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In wastewater treatment plants, a significant amount of carbon dioxide is generated. At the Emscher, there are plans to convert this gas into usable E-Fuels in the future. Wastewater treatment plants are no longer just places of energy consumption but have also evolved into renewable energy generators. The Bottrop wastewater treatment plant, operated by the Emscher Cooperative, is set to become the site of a groundbreaking pilot project called “E-BO(2)t.” This project aims to produce E-Fuels on an unprecedented scale, as announced in an official statement by the Cooperative.

E-Fuels are synthetic fuels produced using electrical energy from carbon dioxide and water. Wastewater treatment plants are well-suited for this production due to several location advantages. The Cooperative emphasizes that wastewater treatment plants can not only contribute to production but also utilize the oxygen produced during wastewater treatment to maintain clean water bodies. A notable feature is the highly concentrated and environmentally friendly source of carbon dioxide in these facilities. The biogas contains 30 to 50 percent green CO2.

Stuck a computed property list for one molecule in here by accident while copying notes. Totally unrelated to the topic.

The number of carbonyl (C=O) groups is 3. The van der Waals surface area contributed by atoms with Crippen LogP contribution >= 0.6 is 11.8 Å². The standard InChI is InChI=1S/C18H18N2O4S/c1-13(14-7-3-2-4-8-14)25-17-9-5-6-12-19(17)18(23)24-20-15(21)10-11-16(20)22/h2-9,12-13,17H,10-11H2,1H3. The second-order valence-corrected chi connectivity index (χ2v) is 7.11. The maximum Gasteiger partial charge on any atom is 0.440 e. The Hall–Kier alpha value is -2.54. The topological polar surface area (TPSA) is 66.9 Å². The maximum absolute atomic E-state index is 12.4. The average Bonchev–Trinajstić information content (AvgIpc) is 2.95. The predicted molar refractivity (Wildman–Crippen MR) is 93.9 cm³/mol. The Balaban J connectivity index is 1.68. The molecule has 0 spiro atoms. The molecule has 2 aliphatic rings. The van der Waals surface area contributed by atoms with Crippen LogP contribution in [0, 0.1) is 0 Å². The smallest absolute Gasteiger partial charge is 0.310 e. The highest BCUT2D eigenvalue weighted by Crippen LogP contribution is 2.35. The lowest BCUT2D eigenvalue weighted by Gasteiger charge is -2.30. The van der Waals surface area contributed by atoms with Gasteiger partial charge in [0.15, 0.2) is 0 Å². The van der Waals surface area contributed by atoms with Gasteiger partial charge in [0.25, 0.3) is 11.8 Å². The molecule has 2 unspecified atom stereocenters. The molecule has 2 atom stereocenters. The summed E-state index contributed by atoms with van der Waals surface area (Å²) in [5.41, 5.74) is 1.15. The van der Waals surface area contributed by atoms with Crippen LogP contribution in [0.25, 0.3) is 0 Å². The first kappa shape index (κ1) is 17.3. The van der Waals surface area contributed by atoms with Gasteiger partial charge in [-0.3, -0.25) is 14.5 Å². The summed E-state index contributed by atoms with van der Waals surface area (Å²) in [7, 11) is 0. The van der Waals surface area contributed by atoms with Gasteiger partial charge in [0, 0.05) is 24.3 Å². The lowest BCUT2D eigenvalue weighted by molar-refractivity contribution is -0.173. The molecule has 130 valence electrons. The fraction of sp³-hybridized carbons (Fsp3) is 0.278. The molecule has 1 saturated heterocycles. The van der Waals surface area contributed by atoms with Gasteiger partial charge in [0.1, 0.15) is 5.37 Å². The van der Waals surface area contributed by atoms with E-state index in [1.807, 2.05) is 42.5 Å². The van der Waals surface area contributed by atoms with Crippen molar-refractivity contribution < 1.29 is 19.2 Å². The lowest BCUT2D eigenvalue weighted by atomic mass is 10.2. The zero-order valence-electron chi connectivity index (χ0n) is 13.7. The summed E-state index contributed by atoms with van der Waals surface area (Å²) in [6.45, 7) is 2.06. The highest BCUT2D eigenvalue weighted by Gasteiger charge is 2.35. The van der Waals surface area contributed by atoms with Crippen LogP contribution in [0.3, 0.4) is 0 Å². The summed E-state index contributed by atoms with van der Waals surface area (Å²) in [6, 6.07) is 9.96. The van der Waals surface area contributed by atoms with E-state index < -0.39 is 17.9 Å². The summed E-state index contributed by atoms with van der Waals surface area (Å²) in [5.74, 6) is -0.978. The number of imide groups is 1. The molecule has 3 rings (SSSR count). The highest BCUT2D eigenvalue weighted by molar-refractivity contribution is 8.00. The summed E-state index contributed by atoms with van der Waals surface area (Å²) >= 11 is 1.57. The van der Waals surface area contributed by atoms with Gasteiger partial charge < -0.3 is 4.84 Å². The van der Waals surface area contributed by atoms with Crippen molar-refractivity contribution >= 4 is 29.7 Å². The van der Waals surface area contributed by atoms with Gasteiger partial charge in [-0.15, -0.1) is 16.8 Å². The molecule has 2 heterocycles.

Dr. Frank Obenaus, the Technical Director of the Emscher Cooperative, highlights, “One of the advantages for us as wastewater treatment plant operators lies in the green utilization of the carbon dioxide generated during biogas combustion and in the production of storable methanol as fuel for commercial vehicles and backup power generators.”

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Image by Ivan Bandura auf Unsplash

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